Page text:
Tracing one’s ancestors has become a passionate pursuit for many people today and genealogy, or family history (as it is often described) is regarded as one of the fastest growing hobbies in the United States. Certainly, it is a centerpiece of the activities of the research library at the Cleveland History Center – it has long been so, but it is a far different pursuit today than it was several generations ago.
In western and other global societies genealogy initially focused on the tracing of lineages in order to support claims of inherited authority or wealth. Kingships depended on it as did the transfer of lands. The creation of the United States and its “absence” of an hereditary aristocracy somewhat undercut the importance of genealogy as an instrument to transfer power — but it remained central in matters of inheritance. But it many ways it developed as a different means to claim status, if not to a throne, but to a place of primacy in the creation of the nation. This took place particularly in the late nineteenth century as immigration and migration changed our national demography. Organizations such as the Sons of the American Revolution, Daughters of the American Revolution, and the Mayflower Society were founded between 1889 and 1897. In an increasingly polyglot nation, the Daughters, in particular, worked to Americanize immigrants and all focused on the passing on of national values. Having deep roots in the nation counted, and these patriotic societies played significant roles in encouraging genealogy and the knowledge of our nation’s history.
The social changes of the 1960s would impact genealogy significantly. Alex Haley’s book Roots inspired many African Americans to look into their families’ histories – a job made difficult by slavery, but one which Haley’s book encouraged. At the same time an “ethnic revival” prompted many Americans to discover their own family histories and to claim a “heritage”. It was all part of a process of looking at the United States more as a diverse mosaic of cultures, rather than a homogeneous “melting pot.” There was a rapid growth of genealogical organizations that focused on Jewish, Italian, Polish, Slovenian, African-American and other identities within our city and nation, and concurrently a desire to learn more about ancestral cultures.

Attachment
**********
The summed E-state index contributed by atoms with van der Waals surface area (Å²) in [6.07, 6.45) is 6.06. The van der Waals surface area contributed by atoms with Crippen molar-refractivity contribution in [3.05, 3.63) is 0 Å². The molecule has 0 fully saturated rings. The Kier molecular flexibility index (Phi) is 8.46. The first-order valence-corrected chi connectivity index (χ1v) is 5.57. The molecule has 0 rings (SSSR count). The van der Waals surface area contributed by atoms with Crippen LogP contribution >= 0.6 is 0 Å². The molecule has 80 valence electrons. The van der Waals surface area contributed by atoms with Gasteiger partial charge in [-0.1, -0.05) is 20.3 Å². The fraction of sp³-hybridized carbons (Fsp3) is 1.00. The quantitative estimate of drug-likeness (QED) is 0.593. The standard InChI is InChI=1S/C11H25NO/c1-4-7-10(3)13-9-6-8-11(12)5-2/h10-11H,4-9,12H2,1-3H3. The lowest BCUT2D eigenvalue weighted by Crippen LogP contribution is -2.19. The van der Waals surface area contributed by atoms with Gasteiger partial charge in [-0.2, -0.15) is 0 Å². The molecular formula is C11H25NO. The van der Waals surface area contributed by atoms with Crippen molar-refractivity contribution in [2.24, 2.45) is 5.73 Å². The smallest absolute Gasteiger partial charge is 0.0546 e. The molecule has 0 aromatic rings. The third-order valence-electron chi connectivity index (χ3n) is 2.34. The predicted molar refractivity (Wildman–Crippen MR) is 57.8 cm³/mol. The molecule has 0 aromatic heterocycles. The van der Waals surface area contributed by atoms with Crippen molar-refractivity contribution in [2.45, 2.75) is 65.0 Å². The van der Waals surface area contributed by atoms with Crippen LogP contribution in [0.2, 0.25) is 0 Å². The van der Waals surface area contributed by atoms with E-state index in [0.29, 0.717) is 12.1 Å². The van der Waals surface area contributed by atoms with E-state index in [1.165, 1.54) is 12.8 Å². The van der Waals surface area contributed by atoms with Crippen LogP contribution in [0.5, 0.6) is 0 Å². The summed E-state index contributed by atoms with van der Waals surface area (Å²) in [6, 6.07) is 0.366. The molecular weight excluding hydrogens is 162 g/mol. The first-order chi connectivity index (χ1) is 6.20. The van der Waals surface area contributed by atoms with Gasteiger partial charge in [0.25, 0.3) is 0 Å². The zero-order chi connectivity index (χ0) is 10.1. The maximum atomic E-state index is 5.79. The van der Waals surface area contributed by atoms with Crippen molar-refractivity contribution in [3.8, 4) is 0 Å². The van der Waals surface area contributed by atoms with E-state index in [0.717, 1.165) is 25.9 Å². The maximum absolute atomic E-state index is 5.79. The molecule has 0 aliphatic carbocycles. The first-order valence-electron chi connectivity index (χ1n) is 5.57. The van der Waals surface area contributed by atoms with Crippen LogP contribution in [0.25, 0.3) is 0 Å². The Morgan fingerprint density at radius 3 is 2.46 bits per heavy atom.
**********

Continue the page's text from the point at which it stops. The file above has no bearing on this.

This broader pursuit of a family history has been catalyzed by the ever expanding global digitization of sources available for research as well as the growth of archival sources at institutions such as the Western Reserve Historical Society. Importantly, media programs such as “Finding Your Roots” with Professor Henry Louis Gates have shown the diversity of our family histories and the amazing ways in which that diversity is co-mingled over the years. There is a debate as to whether the study of lineage differs from a study of a family’s history – in a sense, the difference between an objective versus a personal approach. But the end result is still about families – the continuities that define them and the many intersections that link them more broadly to a community, a nation, and the globe.